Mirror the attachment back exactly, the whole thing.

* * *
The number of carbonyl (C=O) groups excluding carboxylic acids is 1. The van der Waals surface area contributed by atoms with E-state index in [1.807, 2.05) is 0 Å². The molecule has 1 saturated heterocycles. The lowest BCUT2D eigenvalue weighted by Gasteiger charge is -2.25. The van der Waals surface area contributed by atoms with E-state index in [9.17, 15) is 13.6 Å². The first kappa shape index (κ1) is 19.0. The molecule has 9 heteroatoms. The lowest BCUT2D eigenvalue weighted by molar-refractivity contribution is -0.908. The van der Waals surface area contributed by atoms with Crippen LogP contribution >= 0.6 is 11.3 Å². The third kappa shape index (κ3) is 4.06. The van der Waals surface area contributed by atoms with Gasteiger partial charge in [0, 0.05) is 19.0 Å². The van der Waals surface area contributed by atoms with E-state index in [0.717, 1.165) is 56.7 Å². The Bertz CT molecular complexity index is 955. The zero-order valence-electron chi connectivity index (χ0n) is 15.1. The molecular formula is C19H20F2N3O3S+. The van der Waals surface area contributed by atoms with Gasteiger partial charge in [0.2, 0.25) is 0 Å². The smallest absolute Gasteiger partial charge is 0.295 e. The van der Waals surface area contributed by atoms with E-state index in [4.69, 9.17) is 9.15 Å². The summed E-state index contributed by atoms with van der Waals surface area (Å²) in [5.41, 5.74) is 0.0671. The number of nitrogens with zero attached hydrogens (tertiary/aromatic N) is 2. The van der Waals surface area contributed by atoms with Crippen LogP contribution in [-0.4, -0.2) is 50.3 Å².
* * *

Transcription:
The number of carbonyl (C=O) groups excluding carboxylic acids is 1. The van der Waals surface area contributed by atoms with E-state index in [1.807, 2.05) is 0 Å². The molecule has 1 saturated heterocycles. The lowest BCUT2D eigenvalue weighted by Gasteiger charge is -2.25. The van der Waals surface area contributed by atoms with E-state index in [9.17, 15) is 13.6 Å². The first kappa shape index (κ1) is 19.0. The molecule has 9 heteroatoms. The lowest BCUT2D eigenvalue weighted by molar-refractivity contribution is -0.908. The van der Waals surface area contributed by atoms with Crippen LogP contribution >= 0.6 is 11.3 Å². The third kappa shape index (κ3) is 4.06. The van der Waals surface area contributed by atoms with Gasteiger partial charge in [0, 0.05) is 19.0 Å². The van der Waals surface area contributed by atoms with E-state index in [0.717, 1.165) is 56.7 Å². The Bertz CT molecular complexity index is 955. The zero-order valence-electron chi connectivity index (χ0n) is 15.1. The molecular formula is C19H20F2N3O3S+. The van der Waals surface area contributed by atoms with Gasteiger partial charge in [0.2, 0.25) is 0 Å². The smallest absolute Gasteiger partial charge is 0.295 e. The van der Waals surface area contributed by atoms with E-state index in [4.69, 9.17) is 9.15 Å². The summed E-state index contributed by atoms with van der Waals surface area (Å²) in [5.41, 5.74) is 0.0671. The number of nitrogens with zero attached hydrogens (tertiary/aromatic N) is 2. The van der Waals surface area contributed by atoms with Crippen LogP contribution in [-0.4, -0.2) is 50.3 Å².